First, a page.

I have been creating a bunch of gift items over at Vintage Seafood, but I think this line of vintage lobster mugs came out the best. I’ve found several 19th century labels from canned Canadian lobster that have a really classic look that would please the fishermen and seafarers on your gift list. I have some more labels saved that I will be adding to the collection this week so go take a look at my shop for some reasonably priced maritime themed gifts. If you like what you see, let me know what you think in the comments.
Happy Holidays Everyone!
Over the last year I have been researching and writing a historic seafood cookbook, which, unfortunately will not be ready in time for Christmas. It is by far the biggest writing project I’ve ever attempted and contains hundreds of recipes going back hundreds of years.
While the book is being finalized, I have also been working on a new website dedicated to seafood information as a tie-in. As part of the research process for the book (From Head to Tale) I have been compiling lots of vintage seafood illustrations and advertisements, which I’ve started to turn into a line of gifts and apparel over at my new store: Vintage Seafood. If you get a chance this busy holiday season, check out my new projects and let me know what you think.
Join us on October 7 to support the work of the Shipbuilding Museum. Sign up online for this annual fundraiser with amazing wine, food, auction items and friendly atmosphere! Support the museum!
If you have not joined us on one of these sails I highly recommend it, a bit of history, a gorgeous backdrop and plenty of liquid refreshment. A few weeks ago I joined Captain Harold aboard his pinky Ardelle for a Fiesta history sail and we had a great time as always. I’m really appreciative of Harold and his family for inviting me back again for two more history sails this summer. These days I don’t get too many opportunities to be on the water, but every time I’m on Ardelle as we coast past our fabled waterfront, it stirs up old memories.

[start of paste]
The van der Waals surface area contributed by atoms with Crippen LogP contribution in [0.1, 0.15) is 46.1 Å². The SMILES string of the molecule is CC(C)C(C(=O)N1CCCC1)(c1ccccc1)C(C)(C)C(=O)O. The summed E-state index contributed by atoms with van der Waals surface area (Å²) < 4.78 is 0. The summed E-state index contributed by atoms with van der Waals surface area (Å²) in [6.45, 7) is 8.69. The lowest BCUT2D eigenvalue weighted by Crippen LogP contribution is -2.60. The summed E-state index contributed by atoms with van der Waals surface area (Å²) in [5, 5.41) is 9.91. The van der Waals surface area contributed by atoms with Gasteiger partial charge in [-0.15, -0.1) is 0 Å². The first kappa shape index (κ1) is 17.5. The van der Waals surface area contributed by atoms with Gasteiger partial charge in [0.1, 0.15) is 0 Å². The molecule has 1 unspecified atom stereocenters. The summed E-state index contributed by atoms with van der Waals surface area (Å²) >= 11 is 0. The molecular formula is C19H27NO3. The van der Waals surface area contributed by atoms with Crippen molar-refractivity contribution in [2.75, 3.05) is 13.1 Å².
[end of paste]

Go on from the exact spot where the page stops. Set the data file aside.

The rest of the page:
I love my town, I love its history, but I like to have fun too! No script, no set route, and everyone is invited to spin their own yarns. If he’s up for it, I’ll bring my partner in crime Jim Lynch along as usual. Forget the guy from Dos Equis, this 92-year old is the real “most interesting man in the world.” and has seen it and done it all. So come join us as we knock back a few and talk about what makes this place so special. Space is till available so get your tickets here!
To kick off the monthly summer history sails aboard the Ardelle, Captain Harold Burnham has invited me on his evening sail, 6/22/16 from 6-8pm. But this isn’t just an ordinary Wednesday evening sail, it is also the first night of St. Peter’s Fiesta! So in honor of our patron saint, all the Gloucester fishermen – past and present, and my Sicilian-American brothers and sisters, I’ll be including Fiesta history as well. Growing up down the Fort, the Fiesta was as exciting as Christmas and it makes me proud that I get to watch my son, now 6, eagerly await the rides, the food, the family and the fun. Whether you are a part of the celebration, a local resident, or a visitor wondering what all the commotion is downtown, come join us as we get the party started under sail. Viva!
It’s gotten bigger – the Essex-Built Schooner ADVENTURE has agreed to join the annual Schooner Challenge! HUGE! Grab up a bunch of your friends and add to the fun and join the crews of the ADVENTURE, The ARDELLE, and the LANNON in the famous Schooner Challenge to help to support the preservation of the museum‘s EVELINA M GOULART. Tickets will go fast! Sign up now.
This past summer I got to meet and work with a great group from New Bedford that is creating a much-needed fisheries museum in their famous port. In anticipation of their grand opening on June 25, the New Bedford Fishing Heritage Center website is now online. With the help of Executive Director Laura Orleans and members of their industry advisory group, I researched over a century of New Bedford fishing history. In the process of creating an historical timeline of the port, and writing essays of New Bedford fishing evolution, it was fascinating to learn how much of what we see as modern commercial fishing began in “the whaling city.”
My only regret (besides not eating my weight in scallops)? Not being able to spend more time in New Bedford. But with the new museum opening up shortly, I have yet another reason, to get down there.